Rehabilitation Act of 1973

Even Extremely Flexible Schedule Accommodation Request Not Unreasonable as a Matter of Law

Posted on October 17, 2014 by Elaine I. Hogan

The United States Court of Appeals for the D.C. Circuit recently reversed the decision of the district court in the case of Solomon v. Vilsack, No. 12-5123 (D.C. Cir. August 15, 2014), a case involving an employee’s request to have significant flexibility in the her working hours as a reasonable accommodation for her disability. The district court had granted summary judgment to the employer, the Department of Agriculture, on the grounds that a “maxiflex work schedule” such as that sought by the plaintiff was an unreasonable accommodation request as a matter of law. The Court of Appeals disagreed, stating that “[n]othing in the Rehabilitation Act establishes, as a matter of law, that a maxiflex work schedule is unreasonable” and leaving for remand the factual question of whether this request would have been reasonable on this case.…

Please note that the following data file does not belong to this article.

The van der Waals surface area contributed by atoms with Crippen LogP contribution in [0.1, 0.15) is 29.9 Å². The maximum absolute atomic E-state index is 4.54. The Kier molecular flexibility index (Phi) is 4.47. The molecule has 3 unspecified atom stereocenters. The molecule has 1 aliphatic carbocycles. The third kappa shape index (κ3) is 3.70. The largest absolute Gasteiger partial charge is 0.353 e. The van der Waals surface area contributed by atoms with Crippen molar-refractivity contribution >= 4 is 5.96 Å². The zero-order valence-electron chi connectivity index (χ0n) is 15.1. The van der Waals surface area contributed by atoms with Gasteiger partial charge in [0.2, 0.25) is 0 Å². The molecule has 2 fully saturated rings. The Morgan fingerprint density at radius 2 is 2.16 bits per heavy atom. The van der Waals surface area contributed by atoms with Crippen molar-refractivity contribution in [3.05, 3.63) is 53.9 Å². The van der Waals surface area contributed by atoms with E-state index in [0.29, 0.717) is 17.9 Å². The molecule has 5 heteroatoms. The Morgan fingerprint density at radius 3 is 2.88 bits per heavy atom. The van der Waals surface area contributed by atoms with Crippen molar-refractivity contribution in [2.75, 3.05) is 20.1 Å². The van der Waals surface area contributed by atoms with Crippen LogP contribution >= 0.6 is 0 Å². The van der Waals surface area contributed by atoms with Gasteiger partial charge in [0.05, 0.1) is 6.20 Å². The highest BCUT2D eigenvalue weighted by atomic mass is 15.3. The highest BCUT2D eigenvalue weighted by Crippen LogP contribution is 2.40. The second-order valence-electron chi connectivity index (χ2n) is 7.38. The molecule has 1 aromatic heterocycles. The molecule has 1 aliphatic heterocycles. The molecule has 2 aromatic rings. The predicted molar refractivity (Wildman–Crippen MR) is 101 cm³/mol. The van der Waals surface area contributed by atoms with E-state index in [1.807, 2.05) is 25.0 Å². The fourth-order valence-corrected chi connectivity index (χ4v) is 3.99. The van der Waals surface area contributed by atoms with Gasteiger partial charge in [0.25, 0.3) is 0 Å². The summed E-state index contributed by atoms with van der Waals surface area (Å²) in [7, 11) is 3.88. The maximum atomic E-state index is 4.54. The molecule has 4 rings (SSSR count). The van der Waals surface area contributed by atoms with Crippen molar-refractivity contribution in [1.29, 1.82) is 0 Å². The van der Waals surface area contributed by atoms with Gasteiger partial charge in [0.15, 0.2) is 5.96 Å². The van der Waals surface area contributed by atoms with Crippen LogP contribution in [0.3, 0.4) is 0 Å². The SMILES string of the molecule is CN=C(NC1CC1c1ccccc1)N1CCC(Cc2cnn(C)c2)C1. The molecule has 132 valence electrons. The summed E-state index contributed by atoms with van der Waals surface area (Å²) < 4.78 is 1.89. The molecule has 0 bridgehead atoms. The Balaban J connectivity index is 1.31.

Policy Allowing No More Than Six Months’ Sick Leave Does Not Violate Rehabilitation Act

Posted on July 11, 2014 by Elaine I. Hogan

The Tenth Circuit was recently faced with the question of whether a university’s inflexible policy disallowing sick leave longer than six months violated the Rehabilitation Act. Rejecting the claims of the plaintiff, an assistant professor who sought more than six months leave after being diagnosed with and beginning treatment for cancer, the Tenth Circuit found that this policy did not itself violate the Rehabilitation Act. Hwang v. Kansas State University, No. 13-3070 (10th Cir. May 29, 2014).…

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